But there’s a lot more to this tiny, special administrative region than meets the eye. The city’s historic role as a trading post where East meets West has created a colourful and harmonious blend of Chinese and European culture that can be seen in its UNESCO-listed architectural jewels, its unique fusion cuisine, and even in its friendly, multi-heritage and multilingual local population.
The gaming revolution brought not just pleasure palaces for punters, but also a new retail renaissance. At One Central Macau, an elegant shopping mall connected to Mandarin Oriental, Macau (and named after its location near the city’s commercial centre), luxury goods to suit the most sophisticated tastes vie for attention, with sweeping panoramic views of the Outer Harbour and Nam Van Lake. The Louis Vuitton Maison presents its chic clothing and accessories on three floors, together with fine art installations and video screenings. Names such as Gucci, Fendi and Hermès are in good company here, side by side with Dior, Dolce & Gabbana and Emporio Armani. The spotlight is on top-of-the-line cell phones at Vertu, while exquisite jewels dazzle at Cartier and Bulgari. Back outside, along the plaza, don’t miss Macau’s One Impression by artist Qi Xinghua, which is the world’s longest anamorphic art, at around 120 metres.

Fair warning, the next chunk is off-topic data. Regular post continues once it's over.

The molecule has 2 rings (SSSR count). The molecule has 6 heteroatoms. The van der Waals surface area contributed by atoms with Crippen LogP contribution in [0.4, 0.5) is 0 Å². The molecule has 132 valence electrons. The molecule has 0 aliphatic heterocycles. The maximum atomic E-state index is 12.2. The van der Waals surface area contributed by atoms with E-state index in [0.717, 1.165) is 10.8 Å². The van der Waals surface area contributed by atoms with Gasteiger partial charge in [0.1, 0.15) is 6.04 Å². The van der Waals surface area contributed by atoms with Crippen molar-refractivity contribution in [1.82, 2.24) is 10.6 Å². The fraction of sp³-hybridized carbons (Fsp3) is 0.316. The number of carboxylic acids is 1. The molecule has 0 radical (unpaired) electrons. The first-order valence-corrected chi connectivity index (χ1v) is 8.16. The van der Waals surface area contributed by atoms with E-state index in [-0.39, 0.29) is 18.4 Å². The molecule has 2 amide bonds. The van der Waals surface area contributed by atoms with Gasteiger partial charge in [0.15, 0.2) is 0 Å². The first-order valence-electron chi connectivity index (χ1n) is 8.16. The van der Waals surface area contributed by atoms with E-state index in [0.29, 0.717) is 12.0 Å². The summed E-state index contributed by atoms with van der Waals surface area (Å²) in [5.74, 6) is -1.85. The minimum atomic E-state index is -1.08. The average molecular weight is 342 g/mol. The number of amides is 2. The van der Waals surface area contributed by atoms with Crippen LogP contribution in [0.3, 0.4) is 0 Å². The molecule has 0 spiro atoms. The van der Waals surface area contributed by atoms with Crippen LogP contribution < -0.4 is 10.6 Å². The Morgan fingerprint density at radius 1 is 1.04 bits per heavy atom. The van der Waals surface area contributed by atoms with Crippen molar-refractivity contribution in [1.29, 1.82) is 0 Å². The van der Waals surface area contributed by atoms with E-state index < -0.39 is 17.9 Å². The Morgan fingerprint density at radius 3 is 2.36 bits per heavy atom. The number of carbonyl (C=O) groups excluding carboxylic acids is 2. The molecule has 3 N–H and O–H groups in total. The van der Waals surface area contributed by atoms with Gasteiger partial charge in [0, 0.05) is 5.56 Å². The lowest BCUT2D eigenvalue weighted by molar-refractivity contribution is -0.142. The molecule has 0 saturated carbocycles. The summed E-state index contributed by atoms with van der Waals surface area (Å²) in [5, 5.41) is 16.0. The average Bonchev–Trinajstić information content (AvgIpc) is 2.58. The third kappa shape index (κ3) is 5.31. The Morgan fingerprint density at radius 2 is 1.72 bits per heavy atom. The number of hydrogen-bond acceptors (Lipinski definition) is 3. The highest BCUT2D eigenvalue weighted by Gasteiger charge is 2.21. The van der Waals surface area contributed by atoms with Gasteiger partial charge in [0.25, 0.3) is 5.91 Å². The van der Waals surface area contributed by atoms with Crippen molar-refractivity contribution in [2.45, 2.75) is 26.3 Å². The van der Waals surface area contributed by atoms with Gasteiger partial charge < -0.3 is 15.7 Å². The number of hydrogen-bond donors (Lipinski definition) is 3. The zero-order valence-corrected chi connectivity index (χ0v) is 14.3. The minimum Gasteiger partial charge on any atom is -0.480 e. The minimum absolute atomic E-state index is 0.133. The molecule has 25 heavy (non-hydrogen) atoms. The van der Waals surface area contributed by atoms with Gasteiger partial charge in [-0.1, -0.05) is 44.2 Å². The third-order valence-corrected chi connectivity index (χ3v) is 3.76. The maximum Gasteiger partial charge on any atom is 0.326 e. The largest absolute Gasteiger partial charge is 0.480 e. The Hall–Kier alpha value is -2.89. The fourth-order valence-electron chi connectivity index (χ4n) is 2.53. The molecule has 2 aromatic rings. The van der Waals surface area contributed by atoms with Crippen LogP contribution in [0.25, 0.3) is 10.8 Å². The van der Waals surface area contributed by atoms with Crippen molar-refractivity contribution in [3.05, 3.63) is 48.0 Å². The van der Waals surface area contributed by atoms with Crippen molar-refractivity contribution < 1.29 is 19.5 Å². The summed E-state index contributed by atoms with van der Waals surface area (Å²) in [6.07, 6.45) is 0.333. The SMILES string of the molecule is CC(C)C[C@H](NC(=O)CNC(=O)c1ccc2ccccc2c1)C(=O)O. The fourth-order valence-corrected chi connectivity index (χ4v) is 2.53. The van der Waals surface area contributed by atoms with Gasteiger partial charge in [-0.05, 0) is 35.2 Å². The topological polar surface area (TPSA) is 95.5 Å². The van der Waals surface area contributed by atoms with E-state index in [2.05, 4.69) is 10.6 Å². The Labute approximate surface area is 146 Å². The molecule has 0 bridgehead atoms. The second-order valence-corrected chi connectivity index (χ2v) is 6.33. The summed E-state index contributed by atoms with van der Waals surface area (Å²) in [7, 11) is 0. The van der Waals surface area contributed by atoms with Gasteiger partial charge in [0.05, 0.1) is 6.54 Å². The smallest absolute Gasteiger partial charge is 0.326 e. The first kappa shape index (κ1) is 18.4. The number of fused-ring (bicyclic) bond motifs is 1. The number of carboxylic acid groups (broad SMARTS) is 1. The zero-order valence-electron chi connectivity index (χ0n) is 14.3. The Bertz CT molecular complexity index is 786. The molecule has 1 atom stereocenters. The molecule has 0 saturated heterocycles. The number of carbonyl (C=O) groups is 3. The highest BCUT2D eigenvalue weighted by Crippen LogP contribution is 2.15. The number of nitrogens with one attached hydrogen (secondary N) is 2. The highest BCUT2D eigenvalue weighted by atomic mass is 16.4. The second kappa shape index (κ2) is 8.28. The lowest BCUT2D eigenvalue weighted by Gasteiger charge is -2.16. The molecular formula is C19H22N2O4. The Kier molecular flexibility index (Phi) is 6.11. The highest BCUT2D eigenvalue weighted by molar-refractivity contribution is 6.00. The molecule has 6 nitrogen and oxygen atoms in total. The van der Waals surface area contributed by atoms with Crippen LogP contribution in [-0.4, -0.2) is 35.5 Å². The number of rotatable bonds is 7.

Just a short walk from Mandarin Oriental, Macau, the heart of the old city brings a nostalgic contrast to the modern commercial district. A trip to the iconic Ruins of St Paul’s, by far Macau’s most famous landmark, starts at Senado Square; flanked by centuries-old colonial buildings, it forms part of the Historic Centre of Macau. This collection of more than 20 monuments, according to UNESCO, provides ‘a unique testimony to the meeting of aesthetic, cultural, architectural and technological influences from East and West’. A narrow cobblestone lane lined by tiny shops selling souvenirs and antiques winds up to the Ruins. The stunning façade itself is worth the walk, but there’s plenty more to see here, such as the bones of 17th-century Christian martyrs in the crypt beneath the Ruins, and the Monte Fort (now the Museum of Macau).
Housed in the Tourism Activities Centre on Rua Luis Gonzaga Gomes, near the golden lotus sculpture, two Macau museums stand out for their hands-on exhibitions. Visitors to the Wine Museum don’t just learn about Portuguese wine production, they can sample vintages on site. And at the Grand Prix Museum, they can drive a racing-car simulator that recreates the behind-the-wheel thrills and spills of races as the drivers experience them.